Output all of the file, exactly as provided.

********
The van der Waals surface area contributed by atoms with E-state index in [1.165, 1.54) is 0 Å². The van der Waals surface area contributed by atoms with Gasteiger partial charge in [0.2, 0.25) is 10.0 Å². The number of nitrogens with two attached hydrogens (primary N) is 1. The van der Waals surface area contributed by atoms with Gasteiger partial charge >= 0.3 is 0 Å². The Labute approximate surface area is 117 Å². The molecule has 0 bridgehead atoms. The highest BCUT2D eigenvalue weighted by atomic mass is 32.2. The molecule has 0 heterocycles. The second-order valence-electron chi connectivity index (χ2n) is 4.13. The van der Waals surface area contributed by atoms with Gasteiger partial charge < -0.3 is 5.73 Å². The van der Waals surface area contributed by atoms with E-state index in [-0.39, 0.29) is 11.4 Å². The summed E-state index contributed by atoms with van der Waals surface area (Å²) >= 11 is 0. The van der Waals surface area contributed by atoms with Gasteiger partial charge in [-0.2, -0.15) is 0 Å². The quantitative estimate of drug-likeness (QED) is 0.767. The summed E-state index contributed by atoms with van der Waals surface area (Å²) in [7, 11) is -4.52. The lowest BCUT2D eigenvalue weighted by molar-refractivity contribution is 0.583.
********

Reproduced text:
The van der Waals surface area contributed by atoms with E-state index in [1.165, 1.54) is 0 Å². The van der Waals surface area contributed by atoms with Gasteiger partial charge in [0.2, 0.25) is 10.0 Å². The number of nitrogens with two attached hydrogens (primary N) is 1. The van der Waals surface area contributed by atoms with Gasteiger partial charge >= 0.3 is 0 Å². The Labute approximate surface area is 117 Å². The molecule has 0 bridgehead atoms. The highest BCUT2D eigenvalue weighted by atomic mass is 32.2. The molecule has 0 heterocycles. The second-order valence-electron chi connectivity index (χ2n) is 4.13. The van der Waals surface area contributed by atoms with Gasteiger partial charge < -0.3 is 5.73 Å². The van der Waals surface area contributed by atoms with E-state index in [-0.39, 0.29) is 11.4 Å². The summed E-state index contributed by atoms with van der Waals surface area (Å²) >= 11 is 0. The van der Waals surface area contributed by atoms with Gasteiger partial charge in [-0.2, -0.15) is 0 Å². The quantitative estimate of drug-likeness (QED) is 0.767. The summed E-state index contributed by atoms with van der Waals surface area (Å²) in [7, 11) is -4.52. The lowest BCUT2D eigenvalue weighted by molar-refractivity contribution is 0.583.